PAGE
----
Yesterday I did a little time traveling.
Nothing so mundane as going back to Spain in 1492 to sail with Columbus or to 1776 Philadelphia. No. I went out to the very edge of the future with the wines that will become the 2013 LINEAGE | Livermore Valley!
One of the profoundest joys of this business is being at a point in the fermentation continuum when the must in boxes has gone over that cataract that separates juice from wine. At near-dryness my wines have reached a point where they have gained enough structure and flavor; aromatic complexity and length that I can begin to think of how each fermentor fits into the larger picture. I am close to being able to say that the best lots of Cabernet this year are X, Y and Z and that they need to go into certain barrels destined for a specific offering while other wines will fit better (because of more or less complexity) into a blend, for example.
Yesterday, while going through our Clone 30 and Home Ranch Cabernets, I started making very rough mock blends, taking certain boxes and putting them together in different configurations (click here to hear me talk about the process). Even same-variety blends that are comprised “only” of different vineyards or clones contain an infinite potentiality, and it is my job to take away the elements that muddy the picture that I have in my head and mouth of what that wine can become. Is there too much tannin? Is the fruit too red?, enough acid?, does that one curtail length? Does that box – with that yeast – fill out the mid-palate sufficiently? How will that blend react to these barrels?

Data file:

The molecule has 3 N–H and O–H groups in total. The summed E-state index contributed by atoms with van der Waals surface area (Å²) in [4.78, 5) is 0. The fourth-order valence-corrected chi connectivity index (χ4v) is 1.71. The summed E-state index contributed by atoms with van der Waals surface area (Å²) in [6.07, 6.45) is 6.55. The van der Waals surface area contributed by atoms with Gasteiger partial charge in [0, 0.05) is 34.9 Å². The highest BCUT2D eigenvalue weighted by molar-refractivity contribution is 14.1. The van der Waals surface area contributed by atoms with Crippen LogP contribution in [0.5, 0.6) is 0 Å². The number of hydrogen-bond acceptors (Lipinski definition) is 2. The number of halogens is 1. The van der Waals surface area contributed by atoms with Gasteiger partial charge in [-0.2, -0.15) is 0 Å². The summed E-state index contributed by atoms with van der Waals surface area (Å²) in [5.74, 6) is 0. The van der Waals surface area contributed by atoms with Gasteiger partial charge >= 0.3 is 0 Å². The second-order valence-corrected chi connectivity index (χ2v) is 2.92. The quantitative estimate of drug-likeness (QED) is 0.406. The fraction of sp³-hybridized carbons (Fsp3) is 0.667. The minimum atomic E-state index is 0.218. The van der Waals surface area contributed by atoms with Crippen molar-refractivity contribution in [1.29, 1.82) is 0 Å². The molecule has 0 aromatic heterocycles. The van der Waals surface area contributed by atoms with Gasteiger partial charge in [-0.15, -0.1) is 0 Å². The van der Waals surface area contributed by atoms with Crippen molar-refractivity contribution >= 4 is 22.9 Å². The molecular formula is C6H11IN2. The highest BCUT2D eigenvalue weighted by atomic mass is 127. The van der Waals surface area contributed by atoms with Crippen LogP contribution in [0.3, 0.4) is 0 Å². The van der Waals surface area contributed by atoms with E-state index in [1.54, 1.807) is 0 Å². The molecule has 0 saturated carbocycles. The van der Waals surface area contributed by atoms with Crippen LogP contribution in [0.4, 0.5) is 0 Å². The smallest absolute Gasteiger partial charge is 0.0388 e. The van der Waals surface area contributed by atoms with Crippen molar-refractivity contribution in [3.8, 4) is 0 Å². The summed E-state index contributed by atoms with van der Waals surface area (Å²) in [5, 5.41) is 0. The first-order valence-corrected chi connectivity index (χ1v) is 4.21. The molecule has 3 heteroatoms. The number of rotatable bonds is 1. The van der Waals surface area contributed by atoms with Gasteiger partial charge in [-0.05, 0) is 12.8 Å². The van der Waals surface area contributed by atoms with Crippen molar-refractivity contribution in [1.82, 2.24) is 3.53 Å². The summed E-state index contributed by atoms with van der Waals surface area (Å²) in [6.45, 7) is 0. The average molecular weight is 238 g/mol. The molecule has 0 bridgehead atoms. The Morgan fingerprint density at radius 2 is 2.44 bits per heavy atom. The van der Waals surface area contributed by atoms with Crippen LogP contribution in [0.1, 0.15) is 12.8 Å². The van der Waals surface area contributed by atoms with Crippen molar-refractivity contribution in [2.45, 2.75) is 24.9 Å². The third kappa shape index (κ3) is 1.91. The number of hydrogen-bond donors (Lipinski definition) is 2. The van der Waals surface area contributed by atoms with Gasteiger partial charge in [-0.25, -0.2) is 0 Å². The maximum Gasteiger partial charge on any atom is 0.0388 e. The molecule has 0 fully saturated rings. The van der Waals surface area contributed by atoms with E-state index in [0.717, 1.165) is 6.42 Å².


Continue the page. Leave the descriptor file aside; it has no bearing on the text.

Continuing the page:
There are a bunch of different elements that I am seeking when I’m putting blends together, and like someone’s definition of pornography, I know it when I taste it. The wines must have life; they must be vital and elegant. They must show a time and place and site. They have to be delicious and provoke thought and have the capacity to grow and evolve.
The wines that I tasted yesterday are already different this morning. They have changed in texture and flavor, girth and mouthfeel. So the exercise that I started at 5 in the morning on a Tuesday will be recreated again and again until the final decision has to be made. My vision of what that ultimate wine can be will have changed subtly as well.
While the Platonic ideal of my ideal wine is clear in my head, the season and the multitude of minute winemaking reverberations that occur each harvest (and each day within it) will allow me ultimately only to chase perfection.